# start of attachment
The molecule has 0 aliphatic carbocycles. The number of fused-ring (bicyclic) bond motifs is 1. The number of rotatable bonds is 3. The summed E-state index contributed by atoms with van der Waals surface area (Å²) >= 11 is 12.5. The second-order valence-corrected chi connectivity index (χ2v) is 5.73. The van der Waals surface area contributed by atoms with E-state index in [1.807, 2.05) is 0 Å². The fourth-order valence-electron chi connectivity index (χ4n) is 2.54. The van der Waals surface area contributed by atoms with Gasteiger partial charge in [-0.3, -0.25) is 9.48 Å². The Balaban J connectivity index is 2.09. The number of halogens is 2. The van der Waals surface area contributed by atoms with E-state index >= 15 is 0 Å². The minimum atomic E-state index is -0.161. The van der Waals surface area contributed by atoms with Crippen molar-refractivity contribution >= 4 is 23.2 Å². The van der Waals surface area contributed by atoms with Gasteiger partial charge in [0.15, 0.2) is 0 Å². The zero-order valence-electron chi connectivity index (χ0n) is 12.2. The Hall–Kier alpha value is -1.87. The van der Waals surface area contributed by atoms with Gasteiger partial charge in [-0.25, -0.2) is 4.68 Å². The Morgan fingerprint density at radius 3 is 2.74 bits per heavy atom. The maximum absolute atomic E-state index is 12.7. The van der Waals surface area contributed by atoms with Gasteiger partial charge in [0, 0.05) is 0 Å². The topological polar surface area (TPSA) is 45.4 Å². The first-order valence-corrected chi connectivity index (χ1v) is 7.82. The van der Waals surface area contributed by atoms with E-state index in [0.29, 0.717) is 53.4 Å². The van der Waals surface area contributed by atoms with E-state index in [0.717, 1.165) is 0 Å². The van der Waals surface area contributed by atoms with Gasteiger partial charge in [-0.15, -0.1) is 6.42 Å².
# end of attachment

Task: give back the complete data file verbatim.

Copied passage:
The molecule has 0 aliphatic carbocycles. The number of fused-ring (bicyclic) bond motifs is 1. The number of rotatable bonds is 3. The summed E-state index contributed by atoms with van der Waals surface area (Å²) >= 11 is 12.5. The second-order valence-corrected chi connectivity index (χ2v) is 5.73. The van der Waals surface area contributed by atoms with E-state index in [1.807, 2.05) is 0 Å². The fourth-order valence-electron chi connectivity index (χ4n) is 2.54. The van der Waals surface area contributed by atoms with Gasteiger partial charge in [-0.3, -0.25) is 9.48 Å². The Balaban J connectivity index is 2.09. The number of halogens is 2. The van der Waals surface area contributed by atoms with E-state index >= 15 is 0 Å². The minimum atomic E-state index is -0.161. The van der Waals surface area contributed by atoms with Crippen molar-refractivity contribution >= 4 is 23.2 Å². The van der Waals surface area contributed by atoms with Gasteiger partial charge in [0.15, 0.2) is 0 Å². The zero-order valence-electron chi connectivity index (χ0n) is 12.2. The Hall–Kier alpha value is -1.87. The van der Waals surface area contributed by atoms with Gasteiger partial charge in [-0.25, -0.2) is 4.68 Å². The Morgan fingerprint density at radius 3 is 2.74 bits per heavy atom. The maximum absolute atomic E-state index is 12.7. The van der Waals surface area contributed by atoms with Gasteiger partial charge in [0, 0.05) is 0 Å². The topological polar surface area (TPSA) is 45.4 Å². The first-order valence-corrected chi connectivity index (χ1v) is 7.82. The van der Waals surface area contributed by atoms with E-state index in [0.29, 0.717) is 53.4 Å². The van der Waals surface area contributed by atoms with E-state index in [0.717, 1.165) is 0 Å². The van der Waals surface area contributed by atoms with Gasteiger partial charge in [-0.15, -0.1) is 6.42 Å².